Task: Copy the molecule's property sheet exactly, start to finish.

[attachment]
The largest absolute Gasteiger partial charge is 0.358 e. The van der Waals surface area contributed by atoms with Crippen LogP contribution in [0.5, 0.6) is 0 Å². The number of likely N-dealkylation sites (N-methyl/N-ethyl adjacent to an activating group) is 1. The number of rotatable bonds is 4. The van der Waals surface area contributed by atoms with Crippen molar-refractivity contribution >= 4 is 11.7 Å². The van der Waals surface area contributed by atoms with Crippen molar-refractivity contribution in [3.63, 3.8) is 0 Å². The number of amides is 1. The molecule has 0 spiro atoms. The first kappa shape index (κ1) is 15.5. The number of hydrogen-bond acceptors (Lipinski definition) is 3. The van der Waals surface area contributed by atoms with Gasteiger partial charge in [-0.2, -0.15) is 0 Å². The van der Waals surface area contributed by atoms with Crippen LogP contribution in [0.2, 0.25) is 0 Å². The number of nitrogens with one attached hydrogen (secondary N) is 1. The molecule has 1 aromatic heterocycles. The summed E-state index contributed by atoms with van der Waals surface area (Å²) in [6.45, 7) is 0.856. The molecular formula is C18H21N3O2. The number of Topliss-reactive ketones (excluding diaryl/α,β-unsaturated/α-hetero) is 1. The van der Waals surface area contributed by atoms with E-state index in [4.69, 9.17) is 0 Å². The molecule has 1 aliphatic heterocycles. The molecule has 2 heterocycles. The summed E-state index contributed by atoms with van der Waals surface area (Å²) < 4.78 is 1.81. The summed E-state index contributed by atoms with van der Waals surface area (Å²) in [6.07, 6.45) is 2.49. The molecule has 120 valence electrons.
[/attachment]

The largest absolute Gasteiger partial charge is 0.358 e. The van der Waals surface area contributed by atoms with Crippen LogP contribution in [0.5, 0.6) is 0 Å². The number of likely N-dealkylation sites (N-methyl/N-ethyl adjacent to an activating group) is 1. The number of rotatable bonds is 4. The van der Waals surface area contributed by atoms with Crippen molar-refractivity contribution >= 4 is 11.7 Å². The van der Waals surface area contributed by atoms with Crippen molar-refractivity contribution in [3.63, 3.8) is 0 Å². The number of amides is 1. The molecule has 0 spiro atoms. The first kappa shape index (κ1) is 15.5. The number of hydrogen-bond acceptors (Lipinski definition) is 3. The van der Waals surface area contributed by atoms with Gasteiger partial charge in [-0.2, -0.15) is 0 Å². The van der Waals surface area contributed by atoms with Crippen LogP contribution in [0.2, 0.25) is 0 Å². The number of nitrogens with one attached hydrogen (secondary N) is 1. The molecule has 1 aromatic heterocycles. The summed E-state index contributed by atoms with van der Waals surface area (Å²) in [6.45, 7) is 0.856. The molecular formula is C18H21N3O2. The number of Topliss-reactive ketones (excluding diaryl/α,β-unsaturated/α-hetero) is 1. The van der Waals surface area contributed by atoms with E-state index in [4.69, 9.17) is 0 Å². The molecule has 1 aliphatic heterocycles. The molecule has 2 heterocycles. The summed E-state index contributed by atoms with van der Waals surface area (Å²) < 4.78 is 1.81. The summed E-state index contributed by atoms with van der Waals surface area (Å²) in [6.07, 6.45) is 2.49. The molecule has 120 valence electrons.